Fruit trees are usually a grafted combination of rootstock and top, or scion, that provides the fruit quality desired on a rootstock that will grow well in specific environments and provide certain qualities to the total plant. In citrus, rootstocks are used for better fruit quality, controlled tree size, disease resistance, and tolerance of unfavorable environmental conditions. Researchers are looking for rootstocks resistant to citrus greening in the hope that they will provide some greening resistance in the scion.This search has produced some good rootstock candidates and some issues with propagating sufficient numbers.
Traditionally the rootstocks are grown from seeds that were not a product of a fertilized embryo, but a special type of seed many citrus produce that is genetically identical to the mother, called nucellar apomictic. Some of the newer rootstocks developed to tolerate citrus greening disease do not produce these apomictic seeds or cannot be produced in sufficient numbers to satisfy demand. Other vegetative propagation methods like tissue culture and rooted cuttings are being used to satisfy the demand for these new rootstocks. However, are the root systems of plants produced through these other types of propagation as good as seedling root systems? Seedlings usually produce a tap root while tissue culture and cuttings produce adventitious or lateral roots. Tap roots are thought to be the most desirable for anchoring the trees, while lateral roots are best for scavenging nutrients and water from the soil. Researchers at the University of Florida set out to determine the differences in the root systems with these different types of propagation.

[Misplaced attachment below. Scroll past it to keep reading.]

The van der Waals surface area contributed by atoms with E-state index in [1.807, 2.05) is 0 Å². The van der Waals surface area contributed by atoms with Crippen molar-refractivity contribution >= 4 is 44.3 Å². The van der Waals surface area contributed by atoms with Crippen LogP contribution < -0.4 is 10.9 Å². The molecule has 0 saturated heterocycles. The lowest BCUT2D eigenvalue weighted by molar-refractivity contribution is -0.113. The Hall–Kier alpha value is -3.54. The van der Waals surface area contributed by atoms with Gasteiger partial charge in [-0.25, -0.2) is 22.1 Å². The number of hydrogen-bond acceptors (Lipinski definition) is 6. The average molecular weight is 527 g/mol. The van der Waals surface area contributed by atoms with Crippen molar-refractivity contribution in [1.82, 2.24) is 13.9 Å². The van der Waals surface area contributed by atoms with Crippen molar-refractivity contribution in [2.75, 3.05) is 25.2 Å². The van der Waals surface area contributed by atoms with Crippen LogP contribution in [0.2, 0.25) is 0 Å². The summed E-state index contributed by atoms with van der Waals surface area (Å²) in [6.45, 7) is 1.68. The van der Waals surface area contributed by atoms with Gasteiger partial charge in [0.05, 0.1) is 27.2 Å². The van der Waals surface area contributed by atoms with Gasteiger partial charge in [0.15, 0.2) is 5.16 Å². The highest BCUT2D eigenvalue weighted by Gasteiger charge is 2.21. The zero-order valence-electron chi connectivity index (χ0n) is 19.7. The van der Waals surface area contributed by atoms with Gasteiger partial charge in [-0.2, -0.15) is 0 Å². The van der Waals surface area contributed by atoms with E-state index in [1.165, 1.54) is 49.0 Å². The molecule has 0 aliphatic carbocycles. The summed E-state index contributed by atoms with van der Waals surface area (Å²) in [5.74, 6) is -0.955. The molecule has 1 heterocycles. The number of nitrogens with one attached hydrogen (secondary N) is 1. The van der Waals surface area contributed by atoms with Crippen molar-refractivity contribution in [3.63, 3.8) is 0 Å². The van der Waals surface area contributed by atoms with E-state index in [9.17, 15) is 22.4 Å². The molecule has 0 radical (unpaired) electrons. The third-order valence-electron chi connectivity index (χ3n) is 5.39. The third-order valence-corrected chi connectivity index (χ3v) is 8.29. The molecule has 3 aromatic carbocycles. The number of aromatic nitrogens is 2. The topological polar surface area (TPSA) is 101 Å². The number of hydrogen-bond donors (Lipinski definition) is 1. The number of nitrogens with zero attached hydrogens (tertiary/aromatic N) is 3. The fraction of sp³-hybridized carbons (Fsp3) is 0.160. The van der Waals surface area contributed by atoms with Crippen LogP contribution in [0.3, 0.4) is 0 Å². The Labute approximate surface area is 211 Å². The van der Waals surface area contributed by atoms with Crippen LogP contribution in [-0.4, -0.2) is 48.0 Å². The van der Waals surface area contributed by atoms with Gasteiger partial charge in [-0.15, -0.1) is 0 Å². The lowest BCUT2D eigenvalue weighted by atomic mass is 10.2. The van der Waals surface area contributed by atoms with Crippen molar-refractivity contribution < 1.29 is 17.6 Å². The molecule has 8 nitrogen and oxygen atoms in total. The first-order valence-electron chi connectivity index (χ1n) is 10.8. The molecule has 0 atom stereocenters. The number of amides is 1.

The researchers compared root architecture and growth of seven different rootstock plants generated from seed, stem cuttings, or tissue culture in the greenhouse in the first 10 to 20 weeks of growth. When propagated plants reached about ten inches high, they measured the dry weight of the shoots, roots, and leaves as well as the number of primary and first order lateral roots, and total root length. Specific root length was calculated as the ratio of root length to dry weight of roots.
Plants generated from cuttings had 11-16% of their weight in root mass while tissue cultured plants had 16-29% and seedlings 21-30%. Cutting propagated plants had the most primary roots (7-10) followed by tissue cultured plants with 2-6 primary roots and seedling plants with one primary root. The total number of first order lateral roots was highest in cutting propagated plants (108-185), followed by 53-103 lateral roots for tissue cultured plants, and 43-78 lateral roots for seedling plants. Specific root length was also highest in cutting plants followed by tissue cultured and seedling plants. The authors felt that plants produced by cuttings and tissue culture may be better suited for superior growth because of the larger number and length of roots, however, that research is yet to be done.
The full article is: Influence of Propagation Method on Root Architecture and Other Traits of Young Citrus Rootstock Plants. 2017. HortScience 52(11):1569-1576. By U. Albrecht, M. Bordas, B. Lamb, B. Meyering, and K.D. Bowman.